good, i’m not the only one

22 01 2006

after my post on friday regarding the look of web sites and a=services in 2006, i got a bit bummed when i reflected on the fact that one web 2.0 technology has truly baffled me – ning.  i just didn’t get the value.  but then as if to my rescue, michael arrington posts ning – r.i.p.? at Techcrunch.

he suggests that ning’s day’s are numbered because the site just isn’t useable.  the concept is you take some webservices from here, some tags from there, oh and why not, a google map or two.  you mash them together (hence the category name – mash-ups.   get it?) to create an entirely new web service.  that’s a cool idea, but ning ain’t it according to arrington. 

the main point of his criticism is that ning is not written for the common web user.  from my experience with it, and from the comments being posted in response to the post, even good techies find it confusing and unworkable.  it’s a web service  written by programmers for programmers.

what’s so wonderfully web 2.0 about this is that one day later, a reader of techcrunch posts an emails ning users received from ning ceo and co-founder, gina bianchini announcing changes that answer some of arrington’s  concerns.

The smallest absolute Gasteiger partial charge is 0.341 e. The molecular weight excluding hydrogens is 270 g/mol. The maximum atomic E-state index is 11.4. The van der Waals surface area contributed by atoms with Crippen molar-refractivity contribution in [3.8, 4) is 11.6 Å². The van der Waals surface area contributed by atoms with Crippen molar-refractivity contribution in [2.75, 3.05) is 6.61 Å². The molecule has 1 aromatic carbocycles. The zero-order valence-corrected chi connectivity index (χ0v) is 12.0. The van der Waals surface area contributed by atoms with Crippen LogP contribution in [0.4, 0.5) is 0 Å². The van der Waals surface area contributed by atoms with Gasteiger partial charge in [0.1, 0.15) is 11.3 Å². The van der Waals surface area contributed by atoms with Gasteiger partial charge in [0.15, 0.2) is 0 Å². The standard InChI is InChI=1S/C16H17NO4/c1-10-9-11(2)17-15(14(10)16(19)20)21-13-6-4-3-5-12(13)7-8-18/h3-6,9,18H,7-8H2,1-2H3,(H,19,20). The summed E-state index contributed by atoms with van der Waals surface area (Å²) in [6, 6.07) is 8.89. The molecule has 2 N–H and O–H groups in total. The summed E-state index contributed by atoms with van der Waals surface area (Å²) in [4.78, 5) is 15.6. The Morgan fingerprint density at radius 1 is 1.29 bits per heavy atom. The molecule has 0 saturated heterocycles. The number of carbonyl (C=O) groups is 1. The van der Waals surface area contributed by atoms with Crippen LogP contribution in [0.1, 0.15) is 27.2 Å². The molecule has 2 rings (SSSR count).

however, even in the "soon to come" section of her email, bianchini provides no solution to how or why the average dick or jane would care about using ning or the web services produced by using it.  even after the upgrades, ning remains programmers programming for programmers.  the change is, i suppose, it’s easier for them to do it now.



One response

29 01 2006

Dave, I’ve addressed these comments here and other similar concerns here

Note that in the first post I link to, Mike Arrington of techcrunch commented saying that he had gotten some things wrong.

For another perspective, you can also check out Rob Hof’s followup post in BusinessWeek:

In particular, as to the argument that “even good techies find it confusing and unworkable”, you can check the second post to see ning apps both created and currently in use by non-technical users. We still haven’t made it as easy as it can be, but we’ll get there. 🙂

Hopefully you’ll give ning a try, and don’t hesitate to get in touch with us if you have questions or comments!

Leave a Reply

Fill in your details below or click an icon to log in: Logo

You are commenting using your account. Log Out /  Change )

Google+ photo

You are commenting using your Google+ account. Log Out /  Change )

Twitter picture

You are commenting using your Twitter account. Log Out /  Change )

Facebook photo

You are commenting using your Facebook account. Log Out /  Change )


Connecting to %s

%d bloggers like this: